Storing or removing the spare wheel on my ‘48 MK IV is a challenge to say the least. I added 3/4’ spacers to extend the rear bumper so as to slightly reduce the angle of the wheel removal, plus reduced the psi in the tyre, but still remains a struggle. The steel cross-member under the tray is slightly arched approx 1/2" to 3/4" upwards, probably from someone attempting to jack up the car way back when…Attempting to correct would require removal of the tray and other ancillaries. Some early SS showed the rear bumper capable of hinging down to allow access to the spare. As anyone come across this problem and found a creative solution, besides storing the spare on the back seat ?
The problem is actual worse in the SS even with the hinge down bumper. The spare wheel compartment is just not deep enough and I think the SS one is shallower than the MkIV. I just store my spare with minimal pressure and carry a foot pump.
My '38 SS has the swing down bumper design. The rear of the chassis had been partially repaired by a previous owner, but poorly, and I removed that main spring support cross member to repair it, and wrote it up on this forum. It was a lot of work, and it is still not right. The spare tire door does not close all the way, sits on the tire. I think it is either that cross member is still too high, or the body is sagging due to the missing rearmost body mounts. So that will be another task when it comes time to remove the body for a proper restoration.
Hi Rob & Peter,
How is the bumper hinged to allow swing down on the SS. The '48 MK IV has two bolts going thru the chassis ends holding each bumper brackets. I thought of removing the rear bolt on each brackets and replacing them with heavy clevis pins. That would allow a swing down. Lowering the tire psi just about allows the spare tire door to close flush to the body. The engineers at Brown Lane in Coventry had a sense of humor when designing the spare tire tray. Its perfect for a worn-out spare.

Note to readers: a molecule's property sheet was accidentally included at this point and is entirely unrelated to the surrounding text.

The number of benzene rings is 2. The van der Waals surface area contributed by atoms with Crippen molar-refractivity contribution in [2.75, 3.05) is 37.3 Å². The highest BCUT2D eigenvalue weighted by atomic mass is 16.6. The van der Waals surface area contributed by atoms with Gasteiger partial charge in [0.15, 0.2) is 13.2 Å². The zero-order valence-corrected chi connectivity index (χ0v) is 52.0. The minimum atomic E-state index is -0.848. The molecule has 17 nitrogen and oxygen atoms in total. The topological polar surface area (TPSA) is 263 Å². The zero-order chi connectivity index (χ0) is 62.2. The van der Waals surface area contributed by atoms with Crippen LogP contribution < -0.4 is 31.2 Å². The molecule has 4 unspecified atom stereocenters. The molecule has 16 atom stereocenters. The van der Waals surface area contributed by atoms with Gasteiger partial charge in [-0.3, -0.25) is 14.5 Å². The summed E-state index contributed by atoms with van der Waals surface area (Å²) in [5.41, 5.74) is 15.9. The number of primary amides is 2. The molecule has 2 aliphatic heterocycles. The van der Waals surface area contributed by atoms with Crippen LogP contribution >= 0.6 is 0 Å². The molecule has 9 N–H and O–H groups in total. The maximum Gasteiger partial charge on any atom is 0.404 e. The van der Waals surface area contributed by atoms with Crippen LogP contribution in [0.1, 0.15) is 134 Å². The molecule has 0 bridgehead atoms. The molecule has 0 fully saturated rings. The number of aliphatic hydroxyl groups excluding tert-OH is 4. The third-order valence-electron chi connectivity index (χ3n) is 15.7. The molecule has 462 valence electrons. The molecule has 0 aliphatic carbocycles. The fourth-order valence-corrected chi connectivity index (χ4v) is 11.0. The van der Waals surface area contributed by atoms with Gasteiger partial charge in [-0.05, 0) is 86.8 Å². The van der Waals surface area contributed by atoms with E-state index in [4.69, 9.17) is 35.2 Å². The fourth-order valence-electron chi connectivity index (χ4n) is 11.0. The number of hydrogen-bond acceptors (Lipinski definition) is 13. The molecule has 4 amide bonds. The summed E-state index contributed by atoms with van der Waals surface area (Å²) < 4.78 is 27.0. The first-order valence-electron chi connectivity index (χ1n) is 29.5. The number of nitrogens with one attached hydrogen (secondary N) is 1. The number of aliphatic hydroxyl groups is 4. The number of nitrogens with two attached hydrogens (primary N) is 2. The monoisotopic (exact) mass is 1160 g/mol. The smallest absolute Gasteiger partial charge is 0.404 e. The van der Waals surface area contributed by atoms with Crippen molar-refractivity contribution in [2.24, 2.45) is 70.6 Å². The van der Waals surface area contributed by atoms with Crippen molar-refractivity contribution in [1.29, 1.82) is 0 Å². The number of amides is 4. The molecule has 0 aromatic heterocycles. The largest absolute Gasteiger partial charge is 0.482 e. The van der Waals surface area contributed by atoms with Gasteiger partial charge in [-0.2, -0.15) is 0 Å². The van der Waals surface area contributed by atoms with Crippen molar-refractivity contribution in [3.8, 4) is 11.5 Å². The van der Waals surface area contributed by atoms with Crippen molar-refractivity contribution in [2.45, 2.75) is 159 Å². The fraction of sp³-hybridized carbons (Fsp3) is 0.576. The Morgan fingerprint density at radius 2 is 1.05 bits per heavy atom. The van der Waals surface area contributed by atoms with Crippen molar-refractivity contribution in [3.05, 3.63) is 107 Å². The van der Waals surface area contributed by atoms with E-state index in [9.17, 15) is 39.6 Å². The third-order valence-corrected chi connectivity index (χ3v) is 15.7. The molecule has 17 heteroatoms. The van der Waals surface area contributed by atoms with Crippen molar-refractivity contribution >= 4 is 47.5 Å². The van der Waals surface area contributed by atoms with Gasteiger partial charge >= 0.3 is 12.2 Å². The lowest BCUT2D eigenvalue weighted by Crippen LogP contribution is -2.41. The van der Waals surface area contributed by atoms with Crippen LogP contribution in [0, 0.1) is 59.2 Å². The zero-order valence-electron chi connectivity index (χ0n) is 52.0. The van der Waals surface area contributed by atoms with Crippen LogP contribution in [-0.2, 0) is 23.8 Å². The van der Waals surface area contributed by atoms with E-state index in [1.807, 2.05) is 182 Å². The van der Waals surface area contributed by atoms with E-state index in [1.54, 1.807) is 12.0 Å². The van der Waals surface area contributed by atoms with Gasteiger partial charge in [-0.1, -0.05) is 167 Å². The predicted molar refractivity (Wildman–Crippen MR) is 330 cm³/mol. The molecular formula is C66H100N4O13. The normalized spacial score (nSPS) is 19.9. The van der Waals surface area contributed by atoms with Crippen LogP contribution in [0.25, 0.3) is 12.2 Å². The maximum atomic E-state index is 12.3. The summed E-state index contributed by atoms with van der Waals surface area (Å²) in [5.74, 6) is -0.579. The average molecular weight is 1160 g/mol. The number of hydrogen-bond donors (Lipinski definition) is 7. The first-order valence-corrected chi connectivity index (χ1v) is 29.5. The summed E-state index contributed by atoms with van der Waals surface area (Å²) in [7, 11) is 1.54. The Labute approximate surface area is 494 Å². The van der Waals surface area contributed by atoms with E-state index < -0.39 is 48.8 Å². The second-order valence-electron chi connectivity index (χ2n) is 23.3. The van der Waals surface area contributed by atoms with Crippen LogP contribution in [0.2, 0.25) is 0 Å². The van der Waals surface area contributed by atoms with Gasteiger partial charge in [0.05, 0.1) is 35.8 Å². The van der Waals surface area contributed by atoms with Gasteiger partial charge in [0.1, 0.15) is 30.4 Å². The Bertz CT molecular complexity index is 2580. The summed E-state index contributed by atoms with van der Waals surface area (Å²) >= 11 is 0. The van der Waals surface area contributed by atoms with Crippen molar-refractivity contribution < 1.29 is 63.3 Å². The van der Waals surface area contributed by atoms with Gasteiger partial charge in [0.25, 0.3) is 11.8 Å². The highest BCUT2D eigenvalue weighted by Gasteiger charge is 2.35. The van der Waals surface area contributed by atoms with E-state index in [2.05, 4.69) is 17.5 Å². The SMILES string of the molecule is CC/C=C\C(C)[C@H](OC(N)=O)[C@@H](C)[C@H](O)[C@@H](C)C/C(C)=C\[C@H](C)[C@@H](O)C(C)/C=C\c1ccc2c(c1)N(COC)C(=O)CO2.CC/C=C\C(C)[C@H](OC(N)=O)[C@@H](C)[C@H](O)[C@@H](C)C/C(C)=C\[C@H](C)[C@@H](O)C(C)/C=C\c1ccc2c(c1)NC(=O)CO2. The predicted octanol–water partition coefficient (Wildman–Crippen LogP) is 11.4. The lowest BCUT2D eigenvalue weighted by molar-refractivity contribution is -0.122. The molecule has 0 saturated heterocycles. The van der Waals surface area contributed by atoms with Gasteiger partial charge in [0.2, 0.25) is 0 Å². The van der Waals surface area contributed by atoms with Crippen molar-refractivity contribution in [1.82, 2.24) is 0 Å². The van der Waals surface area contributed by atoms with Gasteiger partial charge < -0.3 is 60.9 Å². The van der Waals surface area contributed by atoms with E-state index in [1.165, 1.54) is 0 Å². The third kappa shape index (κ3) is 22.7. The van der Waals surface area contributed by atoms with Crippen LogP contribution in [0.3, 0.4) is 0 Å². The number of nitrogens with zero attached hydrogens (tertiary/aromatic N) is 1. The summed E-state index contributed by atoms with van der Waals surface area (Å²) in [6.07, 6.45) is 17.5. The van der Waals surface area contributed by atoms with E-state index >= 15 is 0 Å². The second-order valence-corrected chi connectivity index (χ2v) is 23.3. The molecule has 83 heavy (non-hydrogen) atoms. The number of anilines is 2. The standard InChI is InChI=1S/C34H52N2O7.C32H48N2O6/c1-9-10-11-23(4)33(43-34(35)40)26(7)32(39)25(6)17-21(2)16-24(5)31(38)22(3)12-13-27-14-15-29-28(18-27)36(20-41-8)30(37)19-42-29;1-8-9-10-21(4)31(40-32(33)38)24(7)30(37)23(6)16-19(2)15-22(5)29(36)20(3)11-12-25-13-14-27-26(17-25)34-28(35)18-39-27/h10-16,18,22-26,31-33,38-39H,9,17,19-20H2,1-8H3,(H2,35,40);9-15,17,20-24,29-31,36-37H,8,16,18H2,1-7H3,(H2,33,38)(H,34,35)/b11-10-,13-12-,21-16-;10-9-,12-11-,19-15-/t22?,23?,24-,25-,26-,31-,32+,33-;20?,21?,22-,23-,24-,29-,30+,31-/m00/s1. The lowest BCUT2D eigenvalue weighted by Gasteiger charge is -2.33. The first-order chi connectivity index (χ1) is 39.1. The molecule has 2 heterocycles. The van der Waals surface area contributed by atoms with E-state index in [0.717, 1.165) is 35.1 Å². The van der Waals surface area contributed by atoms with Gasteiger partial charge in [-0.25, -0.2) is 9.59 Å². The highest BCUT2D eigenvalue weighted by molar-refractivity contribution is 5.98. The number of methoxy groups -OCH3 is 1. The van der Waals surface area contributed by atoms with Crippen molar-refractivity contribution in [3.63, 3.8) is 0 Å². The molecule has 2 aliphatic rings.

Here is what the manual shows. Looks like the bumper is on springs and pulls out before swinging down. This drawing must be the initial idea.
But mine from Jan '38 is not like this.
Clevis pins sounds like a little better than the wing nuts and tapered slots on mine.
There is a story I read somewhere that Lyons took one of these cars on his vacation in France, and he had a flat tire, and he had so much trouble with that swing down bumper that when he got back to the office the first thing he said was he ordered Heynes to change it.
So that’s why only the 1938-39s have it.
But other Mark IV owners have not had great difficulty with it.
A body shop could straighten your rear cross member without removing it.
Rob, Thank you for the illustration and photos. Its clarified the mystery of the swing-down mechanism for me. Before I attempt replacing the rear bolts with clevis pins, I’ll check with a body shop for the capability of straightening the arch on the heavy cross member, without removing the tray. Early side mounts had their advantage by comparison.
I have trouble sliding the tyre out. The hub always scrapes on the underside of the door and a lot of grunting is needed. I think that the body should be packed up another 1/2" (10 - 15 mm). If anyone is doing a body-off restoration, it would be worthwhile thinking of this method. It is hard to imagine that they would have been made with this interference when new, so why is it a problem today? Is the tyre width wider today than it was for the same size of yesteryear?
Hi Peter, I suspect your last sentence gives the reason.